Having a central location for your data is the next foundational component. Depending on the volume of data, you may be able to use a standard database such as MySQL or SQL Server. If the volume of data you’re receiving is large enough (500 GB or more to start with) you may need to consider a Columnar based database such as Snowflake or Azure Synapse which is designed for large data sets. When you’re storing a lot of data from sensors across your operation, you are likely going to get larger data volumes sooner than later. The amount of data a sensor puts out varies quite a bit, so be sure and discuss with your vendor before signing up for the sensors. The key though, is to start with smaller data sets that are useful right away vs starting big by storing everything and having to support too much at once. You will be paying for storage monthly, so having too much unused data will just drive up the cost vs data you can put to work to justify what you’re investing (keep in mind though, storage is relatively cheap in the cloud so it takes a lot of data to drive up the cost of storage). 

It’s also recommended to host your data in the cloud, and to get as much of your ecosystem into the cloud as possible. Though you likely have data hosted locally today, which in some cases is required for business continuity, having a plan to get as much into the cloud as possible has a number of benefits. These include automated back-ups, easy scalability (you pay for what you use, and can increase the size of your server as needed), and streamlined pricing along with the convenience of having the services managed by the cloud provider vs handling onsite servers yourself among several other benefits.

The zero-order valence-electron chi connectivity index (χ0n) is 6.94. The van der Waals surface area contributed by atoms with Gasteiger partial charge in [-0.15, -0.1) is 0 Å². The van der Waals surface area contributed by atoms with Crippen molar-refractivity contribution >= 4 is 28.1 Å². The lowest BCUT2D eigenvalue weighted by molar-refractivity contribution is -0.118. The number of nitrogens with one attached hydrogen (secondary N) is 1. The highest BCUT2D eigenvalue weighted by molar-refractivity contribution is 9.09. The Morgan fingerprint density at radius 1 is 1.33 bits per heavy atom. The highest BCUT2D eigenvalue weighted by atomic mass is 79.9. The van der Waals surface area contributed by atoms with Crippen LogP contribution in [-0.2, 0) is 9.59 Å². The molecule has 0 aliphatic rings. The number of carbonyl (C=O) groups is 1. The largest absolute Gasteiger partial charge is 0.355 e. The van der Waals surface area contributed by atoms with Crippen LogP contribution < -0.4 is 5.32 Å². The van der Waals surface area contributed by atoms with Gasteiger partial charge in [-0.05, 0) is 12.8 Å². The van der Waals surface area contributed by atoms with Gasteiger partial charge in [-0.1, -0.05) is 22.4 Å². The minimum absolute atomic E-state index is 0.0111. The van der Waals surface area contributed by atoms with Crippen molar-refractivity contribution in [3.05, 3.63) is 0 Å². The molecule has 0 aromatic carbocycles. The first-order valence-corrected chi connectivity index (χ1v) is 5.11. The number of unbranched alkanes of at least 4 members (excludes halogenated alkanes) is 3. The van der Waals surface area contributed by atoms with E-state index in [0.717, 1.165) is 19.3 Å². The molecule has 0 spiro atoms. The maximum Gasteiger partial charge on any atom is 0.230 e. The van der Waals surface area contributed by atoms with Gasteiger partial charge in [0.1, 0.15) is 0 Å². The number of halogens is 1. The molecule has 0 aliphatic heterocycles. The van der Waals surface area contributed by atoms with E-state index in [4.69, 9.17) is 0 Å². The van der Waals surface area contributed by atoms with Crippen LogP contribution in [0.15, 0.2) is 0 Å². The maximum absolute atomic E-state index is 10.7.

Part 4) Data Analysis

Once you are measuring the right information, and then extracting / storing it in a central location, you need to consider what metrics you are going to track. Having ten or so metrics from which to measure your biggest cost drivers (such as labor or parts) means you can get actionable insights faster, versus guessing what might be useful. It will also help you understand what data to collect first, instead of boiling the ocean and gathering all the data at once. Using a business intelligence tool such as Tableau or PowerBI will allow you to point to your data warehouse and begin to construct these metrics to begin building automated reporting.

It’s recommended to work with an experienced IT resource that has worked with these tools in the past to get your reporting up and running, although if you’re technically inclined and on a budget, there are great BI tutorials available online. Once you have these metrics established, you can look at other capabilities under categories such as data science, artificial intelligence, or machine learning. However, that will require specialized expertise to build solutions using these advanced methods. The good news is these capabilities have been growing over the years, so it’s a lot easier to find expertise with these skills than it used to be a couple years ago. And the tools to roll your own advanced analytics system are getting better every day. 

Next Steps

Though this is a very simplified view of a data ecosystem for your farming operation, I hope this provides you with the 30,000 foot view of the pieces essential to a modern data-driven architecture. Understanding where AgTech vendors fit is critical to ensure you don’t have a bunch of isolated (or “silo’ed”) point solutions that you aren’t able to bring together into a single set of metrics.

The next step is to learn more about each, which I’ll be covering in future blog entries. Of course, if you have any questions, feel free to reach out directly or leave a comment.